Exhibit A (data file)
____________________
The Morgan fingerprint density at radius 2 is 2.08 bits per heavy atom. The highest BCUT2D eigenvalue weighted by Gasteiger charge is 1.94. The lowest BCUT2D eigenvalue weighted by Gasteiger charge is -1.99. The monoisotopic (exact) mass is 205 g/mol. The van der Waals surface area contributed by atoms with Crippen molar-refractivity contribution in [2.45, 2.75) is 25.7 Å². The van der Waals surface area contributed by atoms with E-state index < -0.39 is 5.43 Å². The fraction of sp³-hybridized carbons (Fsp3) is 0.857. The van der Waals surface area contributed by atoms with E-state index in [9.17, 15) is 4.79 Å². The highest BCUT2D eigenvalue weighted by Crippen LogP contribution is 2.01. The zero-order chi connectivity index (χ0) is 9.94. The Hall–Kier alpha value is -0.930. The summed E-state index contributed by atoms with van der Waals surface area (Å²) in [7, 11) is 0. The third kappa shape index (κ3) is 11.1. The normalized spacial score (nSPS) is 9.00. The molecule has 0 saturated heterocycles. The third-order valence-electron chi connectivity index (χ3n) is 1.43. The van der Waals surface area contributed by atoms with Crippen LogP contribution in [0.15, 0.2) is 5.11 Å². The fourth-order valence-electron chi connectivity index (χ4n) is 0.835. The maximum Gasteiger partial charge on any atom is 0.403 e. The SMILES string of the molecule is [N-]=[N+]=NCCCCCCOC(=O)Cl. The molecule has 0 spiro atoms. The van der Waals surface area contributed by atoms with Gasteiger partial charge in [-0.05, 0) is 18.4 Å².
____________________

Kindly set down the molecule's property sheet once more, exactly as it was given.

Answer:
The Morgan fingerprint density at radius 2 is 2.08 bits per heavy atom. The highest BCUT2D eigenvalue weighted by Gasteiger charge is 1.94. The lowest BCUT2D eigenvalue weighted by Gasteiger charge is -1.99. The monoisotopic (exact) mass is 205 g/mol. The van der Waals surface area contributed by atoms with Crippen molar-refractivity contribution in [2.45, 2.75) is 25.7 Å². The van der Waals surface area contributed by atoms with E-state index < -0.39 is 5.43 Å². The fraction of sp³-hybridized carbons (Fsp3) is 0.857. The van der Waals surface area contributed by atoms with E-state index in [9.17, 15) is 4.79 Å². The highest BCUT2D eigenvalue weighted by Crippen LogP contribution is 2.01. The zero-order chi connectivity index (χ0) is 9.94. The Hall–Kier alpha value is -0.930. The summed E-state index contributed by atoms with van der Waals surface area (Å²) in [7, 11) is 0. The third kappa shape index (κ3) is 11.1. The normalized spacial score (nSPS) is 9.00. The molecule has 0 saturated heterocycles. The third-order valence-electron chi connectivity index (χ3n) is 1.43. The van der Waals surface area contributed by atoms with Crippen LogP contribution in [0.15, 0.2) is 5.11 Å². The fourth-order valence-electron chi connectivity index (χ4n) is 0.835. The maximum Gasteiger partial charge on any atom is 0.403 e. The SMILES string of the molecule is [N-]=[N+]=NCCCCCCOC(=O)Cl. The molecule has 0 spiro atoms. The van der Waals surface area contributed by atoms with Gasteiger partial charge in [-0.05, 0) is 18.4 Å².